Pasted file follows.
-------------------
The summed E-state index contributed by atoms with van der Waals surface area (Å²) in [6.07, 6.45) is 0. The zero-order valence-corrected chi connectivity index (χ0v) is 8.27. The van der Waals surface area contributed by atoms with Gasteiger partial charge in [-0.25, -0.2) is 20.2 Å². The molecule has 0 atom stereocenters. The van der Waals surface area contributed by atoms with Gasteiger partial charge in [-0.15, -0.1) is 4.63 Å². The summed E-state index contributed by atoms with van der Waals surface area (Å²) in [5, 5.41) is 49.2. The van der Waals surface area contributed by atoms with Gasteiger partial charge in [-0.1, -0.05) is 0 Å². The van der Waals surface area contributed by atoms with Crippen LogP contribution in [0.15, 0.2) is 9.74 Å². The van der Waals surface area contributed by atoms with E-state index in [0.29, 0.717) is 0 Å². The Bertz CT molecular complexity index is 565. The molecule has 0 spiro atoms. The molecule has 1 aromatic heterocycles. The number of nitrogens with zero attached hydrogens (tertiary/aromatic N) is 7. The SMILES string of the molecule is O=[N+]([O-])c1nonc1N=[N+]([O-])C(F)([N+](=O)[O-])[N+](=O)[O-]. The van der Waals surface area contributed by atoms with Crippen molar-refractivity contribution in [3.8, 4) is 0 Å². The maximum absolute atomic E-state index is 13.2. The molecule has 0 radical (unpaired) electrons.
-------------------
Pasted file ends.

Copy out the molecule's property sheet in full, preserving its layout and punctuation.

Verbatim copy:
The summed E-state index contributed by atoms with van der Waals surface area (Å²) in [6.07, 6.45) is 0. The zero-order valence-corrected chi connectivity index (χ0v) is 8.27. The van der Waals surface area contributed by atoms with Gasteiger partial charge in [-0.25, -0.2) is 20.2 Å². The molecule has 0 atom stereocenters. The van der Waals surface area contributed by atoms with Gasteiger partial charge in [-0.15, -0.1) is 4.63 Å². The summed E-state index contributed by atoms with van der Waals surface area (Å²) in [5, 5.41) is 49.2. The van der Waals surface area contributed by atoms with Gasteiger partial charge in [-0.1, -0.05) is 0 Å². The van der Waals surface area contributed by atoms with Crippen LogP contribution in [0.15, 0.2) is 9.74 Å². The van der Waals surface area contributed by atoms with E-state index in [0.29, 0.717) is 0 Å². The Bertz CT molecular complexity index is 565. The molecule has 0 spiro atoms. The molecule has 1 aromatic heterocycles. The number of nitrogens with zero attached hydrogens (tertiary/aromatic N) is 7. The SMILES string of the molecule is O=[N+]([O-])c1nonc1N=[N+]([O-])C(F)([N+](=O)[O-])[N+](=O)[O-]. The van der Waals surface area contributed by atoms with Crippen molar-refractivity contribution in [3.8, 4) is 0 Å². The maximum absolute atomic E-state index is 13.2. The molecule has 0 radical (unpaired) electrons.